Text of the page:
Governor's Office of Planning & Research Releases Updated Draft CEQA Guidelines for SB 226

On May 1, 2012, the Governor's Office of Planning & Research ("OPR") released updated draft California Environmental Quality Act ("CEQA") Guidelines to implement Senate Bill 226 (Simitian). Passed by the Legislature in 2011, SB 226 directed OPR to develop a streamlined review process under CEQA for qualified infill development projects. The updated draft reflects public stakeholder comments submitted in response to OPR's proposed draft SB 226 guidelines, CEQA Guidelines Section 15183.3, which were released in January 2012. As discussed below, the updated draft contains notable differences from the proposed draft, but retains the same high standard to qualify for the exemption. This standard has been and remains the primary source of contention regarding the SB 226 draft guidelines.

The updated draft, like the proposed draft, requires that a project satisfy three requirements to be eligible for streamlined review: (1) the project must be located in an urban area on a site that has been previously developed or is surrounded by at least 75 percent urban uses; (2) the project must satisfy the performance standards set forth in proposed Appendix M (discussed below); and (3) the project must be consistent with the general use designation, density, building intensity, and applicable policies set forth in an applicable sustainable communities strategy (SCS) or an alternative planning strategy.

Appendix M sets forth the specific performance standards that any infill project must achieve to qualify for streamlined CEQA review. As originally proposed, to qualify, the project was required to: (1) include renewable energy components, such as solar rooftops, where feasible; (2) include components that promote the use of transit or active transportation (e.g., walking, bicycling); (3) be consistent with the provisions of a plan for land uses surrounding any existing or proposed transit stations, such as a transit station area plan, within one-half mile of the project site; and (4) in certain cases, undertake soil and water remediation.

The updated draft makes the following revisions to the proposed Appendix M:

• Maintains the renewable energy component requirement, but now only encourages that residential projects include on-site renewable power generation while mandating non-residential projects to include on-site renewable power generation, where feasible;

• Maintains, but makes minor modifications to, the soil and water remediation requirements;

• Eliminates the active transportation and transit station area plan consistency requirements; and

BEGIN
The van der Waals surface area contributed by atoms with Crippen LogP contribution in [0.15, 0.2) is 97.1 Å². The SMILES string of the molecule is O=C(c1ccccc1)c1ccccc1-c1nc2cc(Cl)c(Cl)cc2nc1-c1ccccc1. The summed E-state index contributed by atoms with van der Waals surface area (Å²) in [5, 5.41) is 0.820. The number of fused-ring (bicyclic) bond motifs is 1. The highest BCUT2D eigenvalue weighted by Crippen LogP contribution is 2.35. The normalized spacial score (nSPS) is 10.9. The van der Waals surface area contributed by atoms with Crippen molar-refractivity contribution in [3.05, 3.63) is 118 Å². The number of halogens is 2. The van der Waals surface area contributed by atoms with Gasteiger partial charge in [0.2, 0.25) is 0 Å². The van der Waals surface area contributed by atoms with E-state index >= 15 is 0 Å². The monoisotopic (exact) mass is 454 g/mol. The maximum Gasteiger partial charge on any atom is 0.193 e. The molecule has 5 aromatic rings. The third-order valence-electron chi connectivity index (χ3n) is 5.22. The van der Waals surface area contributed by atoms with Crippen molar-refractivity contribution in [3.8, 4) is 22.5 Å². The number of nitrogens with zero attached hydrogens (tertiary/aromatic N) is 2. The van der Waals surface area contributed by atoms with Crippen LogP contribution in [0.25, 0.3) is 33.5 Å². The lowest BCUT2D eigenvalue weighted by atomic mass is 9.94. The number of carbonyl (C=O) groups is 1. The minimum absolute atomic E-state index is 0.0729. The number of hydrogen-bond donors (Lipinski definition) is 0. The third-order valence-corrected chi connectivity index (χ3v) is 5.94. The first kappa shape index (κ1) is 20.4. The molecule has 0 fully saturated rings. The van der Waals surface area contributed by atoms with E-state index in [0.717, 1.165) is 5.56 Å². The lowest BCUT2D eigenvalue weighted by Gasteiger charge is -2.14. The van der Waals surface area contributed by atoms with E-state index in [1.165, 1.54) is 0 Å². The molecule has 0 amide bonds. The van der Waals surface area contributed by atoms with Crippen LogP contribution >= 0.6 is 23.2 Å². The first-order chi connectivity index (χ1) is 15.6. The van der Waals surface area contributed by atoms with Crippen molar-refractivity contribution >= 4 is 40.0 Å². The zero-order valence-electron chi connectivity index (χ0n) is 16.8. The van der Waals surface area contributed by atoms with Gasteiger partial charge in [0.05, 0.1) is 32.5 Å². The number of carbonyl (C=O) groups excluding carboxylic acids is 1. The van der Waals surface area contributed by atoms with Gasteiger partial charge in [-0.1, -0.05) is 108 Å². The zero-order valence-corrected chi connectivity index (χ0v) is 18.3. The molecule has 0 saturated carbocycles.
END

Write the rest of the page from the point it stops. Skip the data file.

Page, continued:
• Adds a new provision requiring the project to comply with public health policies and standards identified in local land use plans if the project includes residential units located within 500 feet of a high volume roadway or other readily identifiable stationary source of air pollutants.

Under both drafts, once the lead agency determines that the project satisfies the eligibility requirements, including the performance standards set forth in Appendix M, the lead agency must then determine what level of streamlined review is appropriate for the project. If an environmental effect of an eligible infill project was addressed as a significant effect in a prior planning-level EIR (e.g., a general plan or specific plan EIR), then that effect need not be analyzed again. If, however, an effect was not analyzed in a prior EIR or is more significant than previously analyzed in a prior EIR (this is characterized as a "new specific effect"), the lead agency must determine whether such effects can be substantially mitigated by uniformly applicable development policies. If the effects can indeed be mitigated, the project need not be analyzed further and a notice of exemption ("NOE") may be posted. If the effects cannot be mitigated, the lead agency must prepare an "Infill EIR," an expedited version of a traditional EIR which need not address growth-inducing impacts or alternative locations, densities or building intensities.

Perhaps the most significant difference between the drafts is the newly added provision that determinations made pursuant to the section are questions of fact that are to be resolved by the lead agency. This provision was added in response to comments requesting that the guidelines specify which standard of review applies to determinations made under the section. Although the provision does not specifically state the applicable standard of review, OPR, in its response to comments, maintains that the new language was added to support OPR's view that the deferential substantial evidence standard will govern an agency's determinations made pursuant to the section.

The updated draft SB 226 Guidelines contain significant revisions to the originally proposed draft. Notwithstanding these revisions, the updated draft continues to set an extraordinary high eligibility standard and contains performance standards that are difficult to satisfy. These regulatory hurdles call into question whether SB 226 will indeed allow many infill development projects to take advantage of streamlined environmental review. The practical effect of SB 226, however, has yet to be seen. In the meantime, OPR is currently accepting public comments on the revised draft until June 1, 2012.

A copy of the revised guidelines can be found here.

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